Managing cashflow for your small business to keep it alive

Small business owner working from his desk
In today's capitalization market, you are more likely to attract investors if your business is already "cashflow positive." Owners should be vigilant in keeping costs down and look for opportunities to grow comfortably.
Photo: Rohann Agalawatte/Burst

StatePoint Media - Intelligent cashflow management is the essential fuel of startups and digital businesses, particularly in a challenging economy. According to experts, it can mean the difference between surviving, thriving and failure.

“Poor cashflow management will kill your business. In fact, it’s killed some of the biggest businesses in the world. No matter how fast you’re growing, you could be destined for the startup graveyard if your outgoings exceed your revenues,” says Dominic Wells, serial entrepreneur and CEO and founder of Onfolio Holdings, a leading online conglomerate that acquires and manages a diversified portfolio of online business holdings.

To help startups and digital businesses not only survive a downturn, but remain profitable while accelerating growth, Wells is sharing some top actionable insights for the current moment:

1. Know that capital is harder to secure.
While during periods of low interest rates, it was possible to burn through capital, that’s no longer the case. “Don’t assume you can just raise more money. Investors are avoiding businesses that aren’t already cashflow positive,” says Wells.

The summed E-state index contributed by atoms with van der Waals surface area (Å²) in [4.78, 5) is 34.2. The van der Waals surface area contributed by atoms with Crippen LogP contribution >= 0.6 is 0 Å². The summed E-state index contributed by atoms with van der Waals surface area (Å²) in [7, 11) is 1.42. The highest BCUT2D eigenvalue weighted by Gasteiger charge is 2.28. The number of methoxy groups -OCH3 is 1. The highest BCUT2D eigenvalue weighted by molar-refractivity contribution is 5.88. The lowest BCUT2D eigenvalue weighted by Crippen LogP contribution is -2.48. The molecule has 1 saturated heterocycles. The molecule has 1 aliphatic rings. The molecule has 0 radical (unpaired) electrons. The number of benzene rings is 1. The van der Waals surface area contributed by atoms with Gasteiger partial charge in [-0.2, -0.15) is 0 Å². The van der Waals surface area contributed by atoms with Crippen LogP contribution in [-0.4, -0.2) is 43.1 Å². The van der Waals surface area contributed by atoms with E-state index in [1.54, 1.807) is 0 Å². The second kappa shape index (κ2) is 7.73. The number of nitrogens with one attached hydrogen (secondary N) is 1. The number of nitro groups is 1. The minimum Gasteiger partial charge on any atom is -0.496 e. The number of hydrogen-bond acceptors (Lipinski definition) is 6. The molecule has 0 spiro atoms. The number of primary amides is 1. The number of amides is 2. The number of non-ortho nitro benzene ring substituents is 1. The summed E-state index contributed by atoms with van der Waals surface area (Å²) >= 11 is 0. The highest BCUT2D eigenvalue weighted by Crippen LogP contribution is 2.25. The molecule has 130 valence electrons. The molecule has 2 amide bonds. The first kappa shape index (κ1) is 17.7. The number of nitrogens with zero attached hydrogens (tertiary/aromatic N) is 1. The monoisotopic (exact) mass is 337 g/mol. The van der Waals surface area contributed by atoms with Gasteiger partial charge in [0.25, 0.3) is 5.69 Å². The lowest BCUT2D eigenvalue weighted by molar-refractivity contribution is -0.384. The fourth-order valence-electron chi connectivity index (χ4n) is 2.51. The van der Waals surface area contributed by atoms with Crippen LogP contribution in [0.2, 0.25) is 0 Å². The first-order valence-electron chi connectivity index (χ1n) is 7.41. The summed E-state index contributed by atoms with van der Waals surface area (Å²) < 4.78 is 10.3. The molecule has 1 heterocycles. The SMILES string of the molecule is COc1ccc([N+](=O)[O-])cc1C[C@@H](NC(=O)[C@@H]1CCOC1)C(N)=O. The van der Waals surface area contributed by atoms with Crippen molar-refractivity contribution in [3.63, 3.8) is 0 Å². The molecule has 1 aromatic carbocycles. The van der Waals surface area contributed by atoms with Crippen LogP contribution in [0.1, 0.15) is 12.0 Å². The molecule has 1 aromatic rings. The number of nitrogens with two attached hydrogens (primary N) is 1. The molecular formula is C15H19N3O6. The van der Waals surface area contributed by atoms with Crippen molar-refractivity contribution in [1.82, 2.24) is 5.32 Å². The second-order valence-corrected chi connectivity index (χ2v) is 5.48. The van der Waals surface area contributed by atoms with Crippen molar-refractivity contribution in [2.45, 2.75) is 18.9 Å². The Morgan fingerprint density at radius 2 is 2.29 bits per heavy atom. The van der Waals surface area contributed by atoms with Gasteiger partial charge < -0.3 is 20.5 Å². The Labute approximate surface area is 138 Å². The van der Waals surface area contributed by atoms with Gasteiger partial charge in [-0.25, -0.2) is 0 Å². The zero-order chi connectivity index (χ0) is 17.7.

2. Change your priorities.
Founders must review spending line items and identify the areas generating the greatest returns. Double down on those. Cut or reduce your spending elsewhere.

3. Focus on short-term growth.
Certainty beats speculation right now and investors are choosing businesses that will generate near-term certainty with monthly recurring revenue over those with potential long-term growth.

4. Make profitability your number one goal.
Aim to be profitable enough to pay yourself a decent salary, cover business overheads and keep cash in reserve. If you’re looking for a buyer or investor, have solid numbers to show them. In Onfolio’s case, the investment criteria are established businesses generating annual profits over $500,000 in sectors and niches with high-growth potential. Without the metrics to support why you deserve funding, investors and buyers aren’t lurking around the next corner, ready to leap out with a check.

“It’s not easy to execute, but your goal is simple. Keep asking yourself, ‘are we profitable?’ If the answer is no, do everything you can to get there quickly,” says Wells.

5. Become more financially secure.
At a time when many operations are cutting costs, making your service indispensable to customers so that they stay with you, or even spend more money, can help make you more financially secure. It’s time to deploy strategies and technology that generate more revenue from your current customers. For example, if you’re a website owner without a subscription upsell, now is the time to implement one.

For more tips and insights and to learn more about digital company acquisition, visit

“New challenges arise for small business owners and digital companies during downturns,” says Wells. “Being savvy about the current climate can mean not just your survival, but your continued success.”

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